• “Fighting the Cookie Monster” (Newsweek, February 28, 2000). “[T]he California Health Care Foundation backed a study of the privacy given by popular health-related sites, looking not at what these sites say, but what they do. The study found that most sites betray you, sometimes in violation of their stated privacy policies. Advertisers on many of those sites may be able to get your name and address. And third parties may actually see the health data that you trustfully give” [12].

“And I shall be telling this with a sigh
Somewhere ages and ages hence”

Is privacy a value held or a value lost? Two roads are diverging before us, not in the slow pace of the past information world, but in the supercharged knowledge economy. Technology forces us down this privacy road at warp speed.

Despite the complexities of the market place, we have a moral imperative to choose the high road; a road that will undoubtedly be filled with potholes and loopholes, switchbacks and rockslides—a road less traveled by. We must choose to join others who are speaking out about the potential loss of privacy rights and freedoms that we have come to expect in this world.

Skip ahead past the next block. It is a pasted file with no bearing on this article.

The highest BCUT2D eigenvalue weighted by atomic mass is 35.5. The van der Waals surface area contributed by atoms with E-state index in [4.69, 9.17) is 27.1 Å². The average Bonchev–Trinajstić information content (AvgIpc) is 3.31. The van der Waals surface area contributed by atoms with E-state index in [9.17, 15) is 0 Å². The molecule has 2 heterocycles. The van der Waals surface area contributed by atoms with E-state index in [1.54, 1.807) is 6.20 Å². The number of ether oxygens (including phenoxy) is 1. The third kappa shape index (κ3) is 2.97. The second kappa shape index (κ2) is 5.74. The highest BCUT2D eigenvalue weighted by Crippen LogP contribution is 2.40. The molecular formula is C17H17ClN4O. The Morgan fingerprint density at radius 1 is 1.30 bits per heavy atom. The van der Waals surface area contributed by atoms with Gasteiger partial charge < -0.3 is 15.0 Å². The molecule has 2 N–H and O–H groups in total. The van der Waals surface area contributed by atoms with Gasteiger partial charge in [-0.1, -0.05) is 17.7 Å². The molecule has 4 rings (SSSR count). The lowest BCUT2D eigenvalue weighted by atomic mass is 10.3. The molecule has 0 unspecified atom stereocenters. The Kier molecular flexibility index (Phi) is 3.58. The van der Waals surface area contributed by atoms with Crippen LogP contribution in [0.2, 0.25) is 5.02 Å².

By taking this road, we will join thousands who regularly check the privacy watchdog site, Junkbusters, and keep abreast of information posted on the Electronic Privacy Information Center Website.§ We must continue to educate ourselves and our users about the potential loss of privacy. We must support our professional organizations as they lobby to keep our freedoms and our values alive and well. We must also work to keep the trust of our users who rely on the privacy of our services and resources. We must assure ourselves that our license agreements clearly define the data-collection rights and responsibilities of our vendors. To choose the other road, either by ambivalence or volition, is a betrayal of the trust we have with our users and society.